The Faculty of Arts acknowledges that we are on the traditional territory of the Neutral, Anishinaabeg, and Haudenosaunee peoples. The University of Waterloo is situated on the Haldimand Tract, the land promised to the Six Nations that includes six miles on each side of the Grand River. Our actions toward reconciliation take place through our research, teaching, learning, and community events, with guidance from the University’s Indigenous Initiatives Office.
Meet the 2019 Course Instructors
Ian Milligan is an Associate Professor in the Department of History at the University of Waterloo. His primary research focus is on how historians can use web archives. He teaches courses in historical methodology, postwar Canada, and digital history, and supervises graduate students in diverse areas including postwar Canadian history, video games, and childhood studies. In 2016, he was awarded the Canadian Society for Digital Humanities Outstanding Early Career Award. He also holds an Ontario Early Researcher Award.
He is principal investigator of the Web Archives for Historical Research group, which is supported by the Andrew W. Mellon Foundation, the Social Sciences and Humanities Research Council and the Ontario Ministry of Research and Innovation. Between 2013 and 2018, Milligan has received over a million dollars as principal investigator in federal, provincial, and foundation funding.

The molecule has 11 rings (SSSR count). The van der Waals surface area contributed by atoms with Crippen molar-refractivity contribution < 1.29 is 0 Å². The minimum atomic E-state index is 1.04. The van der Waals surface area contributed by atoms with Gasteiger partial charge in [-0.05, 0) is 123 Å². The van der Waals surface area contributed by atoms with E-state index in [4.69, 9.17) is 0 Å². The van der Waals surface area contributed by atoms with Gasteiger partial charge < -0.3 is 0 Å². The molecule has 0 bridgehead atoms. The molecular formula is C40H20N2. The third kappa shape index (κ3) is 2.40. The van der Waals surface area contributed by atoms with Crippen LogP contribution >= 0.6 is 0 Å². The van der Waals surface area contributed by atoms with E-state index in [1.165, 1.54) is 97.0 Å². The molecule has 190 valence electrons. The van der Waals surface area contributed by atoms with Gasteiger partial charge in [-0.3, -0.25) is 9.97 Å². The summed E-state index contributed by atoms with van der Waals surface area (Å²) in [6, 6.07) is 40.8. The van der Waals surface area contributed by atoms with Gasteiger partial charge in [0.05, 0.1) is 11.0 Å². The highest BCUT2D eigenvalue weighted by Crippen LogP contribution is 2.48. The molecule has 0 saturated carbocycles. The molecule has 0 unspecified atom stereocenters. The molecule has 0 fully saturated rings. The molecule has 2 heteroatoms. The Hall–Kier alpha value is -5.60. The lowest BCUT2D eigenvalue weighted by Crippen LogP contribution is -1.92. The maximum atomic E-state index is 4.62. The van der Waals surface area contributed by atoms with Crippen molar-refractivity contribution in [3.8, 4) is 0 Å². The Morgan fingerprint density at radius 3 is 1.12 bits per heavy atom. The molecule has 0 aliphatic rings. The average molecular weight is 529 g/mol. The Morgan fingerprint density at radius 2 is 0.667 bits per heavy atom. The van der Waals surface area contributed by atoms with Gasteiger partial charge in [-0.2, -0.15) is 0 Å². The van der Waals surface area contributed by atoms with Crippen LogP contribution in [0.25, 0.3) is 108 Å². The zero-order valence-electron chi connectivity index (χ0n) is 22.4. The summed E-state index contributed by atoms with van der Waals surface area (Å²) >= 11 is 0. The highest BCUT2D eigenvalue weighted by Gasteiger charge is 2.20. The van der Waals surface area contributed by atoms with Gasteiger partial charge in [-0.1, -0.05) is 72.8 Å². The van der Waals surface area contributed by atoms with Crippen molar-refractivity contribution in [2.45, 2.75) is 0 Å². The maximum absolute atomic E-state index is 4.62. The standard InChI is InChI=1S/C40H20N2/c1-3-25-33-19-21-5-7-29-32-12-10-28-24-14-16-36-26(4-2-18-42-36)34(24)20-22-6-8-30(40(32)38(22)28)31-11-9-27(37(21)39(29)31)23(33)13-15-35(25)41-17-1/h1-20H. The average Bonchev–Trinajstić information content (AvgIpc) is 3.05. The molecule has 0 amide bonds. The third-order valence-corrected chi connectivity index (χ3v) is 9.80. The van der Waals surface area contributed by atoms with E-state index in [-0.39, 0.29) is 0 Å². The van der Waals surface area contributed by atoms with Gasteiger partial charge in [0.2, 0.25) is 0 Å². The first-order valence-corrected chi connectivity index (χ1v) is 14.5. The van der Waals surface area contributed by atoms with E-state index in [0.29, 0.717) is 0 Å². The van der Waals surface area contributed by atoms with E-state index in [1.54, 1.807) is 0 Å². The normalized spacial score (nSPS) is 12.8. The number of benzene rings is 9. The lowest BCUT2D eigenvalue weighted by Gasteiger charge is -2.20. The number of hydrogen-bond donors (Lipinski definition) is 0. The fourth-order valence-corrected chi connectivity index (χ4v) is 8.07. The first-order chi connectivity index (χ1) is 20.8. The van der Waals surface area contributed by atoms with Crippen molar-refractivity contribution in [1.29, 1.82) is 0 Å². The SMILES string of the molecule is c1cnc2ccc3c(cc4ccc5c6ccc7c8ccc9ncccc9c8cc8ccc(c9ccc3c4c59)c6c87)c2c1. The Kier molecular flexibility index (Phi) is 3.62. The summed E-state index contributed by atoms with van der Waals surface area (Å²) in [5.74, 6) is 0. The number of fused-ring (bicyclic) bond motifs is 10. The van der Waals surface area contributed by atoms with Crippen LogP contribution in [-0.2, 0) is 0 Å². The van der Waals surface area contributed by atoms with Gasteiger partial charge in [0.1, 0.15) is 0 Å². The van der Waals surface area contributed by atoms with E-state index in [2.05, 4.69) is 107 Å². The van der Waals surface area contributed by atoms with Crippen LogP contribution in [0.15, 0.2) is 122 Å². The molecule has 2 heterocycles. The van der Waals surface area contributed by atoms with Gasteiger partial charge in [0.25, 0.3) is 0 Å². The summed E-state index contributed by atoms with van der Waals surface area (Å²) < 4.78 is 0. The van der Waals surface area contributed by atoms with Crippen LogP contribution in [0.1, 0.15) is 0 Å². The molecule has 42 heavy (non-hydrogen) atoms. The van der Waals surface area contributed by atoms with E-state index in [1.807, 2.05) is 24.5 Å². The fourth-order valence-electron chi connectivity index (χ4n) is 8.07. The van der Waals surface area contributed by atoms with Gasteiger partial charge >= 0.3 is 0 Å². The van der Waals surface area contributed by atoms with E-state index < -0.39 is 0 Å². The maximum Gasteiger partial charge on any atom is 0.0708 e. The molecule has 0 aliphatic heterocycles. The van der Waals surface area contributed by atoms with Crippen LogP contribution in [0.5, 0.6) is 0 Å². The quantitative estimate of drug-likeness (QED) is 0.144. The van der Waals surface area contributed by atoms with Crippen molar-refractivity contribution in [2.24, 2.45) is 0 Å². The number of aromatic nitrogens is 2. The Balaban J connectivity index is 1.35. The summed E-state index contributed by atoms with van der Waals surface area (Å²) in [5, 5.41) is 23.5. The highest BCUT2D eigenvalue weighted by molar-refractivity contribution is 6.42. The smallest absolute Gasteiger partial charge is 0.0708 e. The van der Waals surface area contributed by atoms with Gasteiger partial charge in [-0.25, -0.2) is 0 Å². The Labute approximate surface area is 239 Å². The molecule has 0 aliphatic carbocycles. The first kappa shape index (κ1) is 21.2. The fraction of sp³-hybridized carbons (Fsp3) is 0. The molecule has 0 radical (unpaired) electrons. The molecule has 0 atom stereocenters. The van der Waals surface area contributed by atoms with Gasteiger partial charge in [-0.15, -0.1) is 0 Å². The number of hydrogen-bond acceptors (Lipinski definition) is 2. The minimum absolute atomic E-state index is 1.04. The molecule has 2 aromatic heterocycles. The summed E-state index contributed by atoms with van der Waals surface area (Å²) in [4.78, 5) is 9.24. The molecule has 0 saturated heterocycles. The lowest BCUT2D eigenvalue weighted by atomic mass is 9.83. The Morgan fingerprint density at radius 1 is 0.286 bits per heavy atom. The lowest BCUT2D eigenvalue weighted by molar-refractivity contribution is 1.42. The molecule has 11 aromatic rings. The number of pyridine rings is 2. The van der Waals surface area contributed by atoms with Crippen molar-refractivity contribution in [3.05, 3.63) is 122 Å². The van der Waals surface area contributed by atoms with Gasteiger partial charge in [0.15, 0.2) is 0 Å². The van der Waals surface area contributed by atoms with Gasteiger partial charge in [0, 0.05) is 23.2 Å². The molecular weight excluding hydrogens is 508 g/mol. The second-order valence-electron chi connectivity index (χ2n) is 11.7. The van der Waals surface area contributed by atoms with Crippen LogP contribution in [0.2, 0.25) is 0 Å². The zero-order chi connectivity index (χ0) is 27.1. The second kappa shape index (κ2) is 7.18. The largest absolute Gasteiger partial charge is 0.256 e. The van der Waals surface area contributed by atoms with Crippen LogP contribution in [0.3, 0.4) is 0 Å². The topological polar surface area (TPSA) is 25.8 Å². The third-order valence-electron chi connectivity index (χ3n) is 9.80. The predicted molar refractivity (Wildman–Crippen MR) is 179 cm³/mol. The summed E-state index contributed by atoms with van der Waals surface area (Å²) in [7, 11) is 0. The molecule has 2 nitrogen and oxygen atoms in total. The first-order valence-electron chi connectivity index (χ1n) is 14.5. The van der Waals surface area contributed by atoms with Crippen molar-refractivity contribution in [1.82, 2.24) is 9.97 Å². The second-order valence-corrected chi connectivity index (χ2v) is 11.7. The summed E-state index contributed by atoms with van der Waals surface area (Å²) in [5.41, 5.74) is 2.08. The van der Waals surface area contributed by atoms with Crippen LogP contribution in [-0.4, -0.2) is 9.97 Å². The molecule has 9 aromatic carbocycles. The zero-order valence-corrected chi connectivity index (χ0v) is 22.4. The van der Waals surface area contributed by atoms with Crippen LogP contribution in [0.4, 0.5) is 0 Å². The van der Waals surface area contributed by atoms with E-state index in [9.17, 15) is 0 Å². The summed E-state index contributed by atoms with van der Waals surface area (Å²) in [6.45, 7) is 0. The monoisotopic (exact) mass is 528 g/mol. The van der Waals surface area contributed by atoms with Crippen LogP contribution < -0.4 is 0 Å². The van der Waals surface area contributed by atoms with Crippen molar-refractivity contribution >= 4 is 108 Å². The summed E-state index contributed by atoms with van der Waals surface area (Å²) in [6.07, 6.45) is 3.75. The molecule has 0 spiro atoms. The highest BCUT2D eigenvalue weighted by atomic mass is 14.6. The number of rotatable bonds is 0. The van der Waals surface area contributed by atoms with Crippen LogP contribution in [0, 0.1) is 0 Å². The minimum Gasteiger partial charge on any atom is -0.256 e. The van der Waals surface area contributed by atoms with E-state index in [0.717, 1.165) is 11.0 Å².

Marcel O’Gorman – University Research Chair, English Department
Dr. Marcel O’Gorman is a University Research Chair, Professor of English, and Founding Director of the Critical Media Lab (CML), where he teaches courses in digital design and the philosophy of technology.
O’Gorman has published widely about the impacts of technology on society, including his most recent book Necromedia and articles in Slate, The Atlantic, and The Globe and Mail. He is also a digital artist with an international portfolio of exhibitions and performances. O’Gorman’s most recent research looks at “Digital Abstinence: The Art, Philosophy, and Politics of Unplugging.” This project, based out of the Critical Media Lab at the Communitech Hub, brings together social science researchers, designers, and tech companies, with the hope of tackling some of the moral and ethical issues faced by contemporary technoculture.
Meet the 2018 Course Instructor
Director of the Global Engagement Seminar Program and an Associate Professor at the BSIA, Jasmin Habib hold a Ph.D. in Anthropology and an M.A. in International Peace Studies. Her research publications focus on the politics of empire and the practices of decolonization with primary interest in the experiences of war-affected refugees now living in Israel, Palestine, Canada and the United States; indigenous practices and relations of autonomy in North America; and the architecture of consent for contemporary state violence (systemic and direct).
Dr. Habib’s work is primarily ethnographic and collaborative. Her research methodologies and practices are informed by postcolonial, diaspora, indigenous and feminist theories of the state; and the theories of spatial and visual cultures of violence/non-violence.
Dr. Habib is past-Editor-in-Chief and Anglophone Editor of Anthropologica, the flagship journal of the Canadian Anthropology Society and General Editor of the Cultural Spaces series at the University of Toronto Press.